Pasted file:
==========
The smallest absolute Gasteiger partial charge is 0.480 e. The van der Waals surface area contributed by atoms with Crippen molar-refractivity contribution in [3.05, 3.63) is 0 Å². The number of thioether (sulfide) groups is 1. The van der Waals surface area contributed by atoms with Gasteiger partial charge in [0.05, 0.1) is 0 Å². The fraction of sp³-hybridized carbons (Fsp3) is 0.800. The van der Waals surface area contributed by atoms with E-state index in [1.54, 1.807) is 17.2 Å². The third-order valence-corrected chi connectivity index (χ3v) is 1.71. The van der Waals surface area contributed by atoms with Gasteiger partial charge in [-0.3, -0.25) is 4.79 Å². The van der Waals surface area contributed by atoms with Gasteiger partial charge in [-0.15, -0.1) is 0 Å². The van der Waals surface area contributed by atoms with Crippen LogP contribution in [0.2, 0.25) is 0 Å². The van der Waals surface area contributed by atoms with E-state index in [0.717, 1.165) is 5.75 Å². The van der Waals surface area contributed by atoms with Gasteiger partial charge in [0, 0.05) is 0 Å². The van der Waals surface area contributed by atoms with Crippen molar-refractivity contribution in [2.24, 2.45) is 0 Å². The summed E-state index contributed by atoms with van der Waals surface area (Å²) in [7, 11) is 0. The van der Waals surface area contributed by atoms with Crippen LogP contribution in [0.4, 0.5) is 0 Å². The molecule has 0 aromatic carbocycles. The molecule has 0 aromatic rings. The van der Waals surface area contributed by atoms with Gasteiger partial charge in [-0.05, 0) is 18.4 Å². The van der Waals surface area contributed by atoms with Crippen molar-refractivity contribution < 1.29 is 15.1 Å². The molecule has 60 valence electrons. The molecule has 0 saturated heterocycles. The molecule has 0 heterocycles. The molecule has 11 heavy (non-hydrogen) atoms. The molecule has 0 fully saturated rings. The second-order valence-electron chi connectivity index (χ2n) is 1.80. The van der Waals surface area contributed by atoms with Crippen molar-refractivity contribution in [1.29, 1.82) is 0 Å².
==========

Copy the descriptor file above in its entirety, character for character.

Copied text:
The smallest absolute Gasteiger partial charge is 0.480 e. The van der Waals surface area contributed by atoms with Crippen molar-refractivity contribution in [3.05, 3.63) is 0 Å². The number of thioether (sulfide) groups is 1. The van der Waals surface area contributed by atoms with Gasteiger partial charge in [0.05, 0.1) is 0 Å². The fraction of sp³-hybridized carbons (Fsp3) is 0.800. The van der Waals surface area contributed by atoms with E-state index in [1.54, 1.807) is 17.2 Å². The third-order valence-corrected chi connectivity index (χ3v) is 1.71. The van der Waals surface area contributed by atoms with Gasteiger partial charge in [-0.3, -0.25) is 4.79 Å². The van der Waals surface area contributed by atoms with Gasteiger partial charge in [-0.15, -0.1) is 0 Å². The van der Waals surface area contributed by atoms with Crippen LogP contribution in [0.2, 0.25) is 0 Å². The van der Waals surface area contributed by atoms with E-state index in [0.717, 1.165) is 5.75 Å². The van der Waals surface area contributed by atoms with Gasteiger partial charge in [0, 0.05) is 0 Å². The van der Waals surface area contributed by atoms with Crippen molar-refractivity contribution in [2.24, 2.45) is 0 Å². The summed E-state index contributed by atoms with van der Waals surface area (Å²) in [7, 11) is 0. The van der Waals surface area contributed by atoms with Crippen LogP contribution in [0.4, 0.5) is 0 Å². The molecule has 0 aromatic carbocycles. The molecule has 0 aromatic rings. The van der Waals surface area contributed by atoms with Gasteiger partial charge in [-0.05, 0) is 18.4 Å². The van der Waals surface area contributed by atoms with Crippen molar-refractivity contribution < 1.29 is 15.1 Å². The molecule has 60 valence electrons. The molecule has 0 saturated heterocycles. The molecule has 0 heterocycles. The molecule has 11 heavy (non-hydrogen) atoms. The molecule has 0 fully saturated rings. The second-order valence-electron chi connectivity index (χ2n) is 1.80. The van der Waals surface area contributed by atoms with Crippen molar-refractivity contribution in [1.29, 1.82) is 0 Å².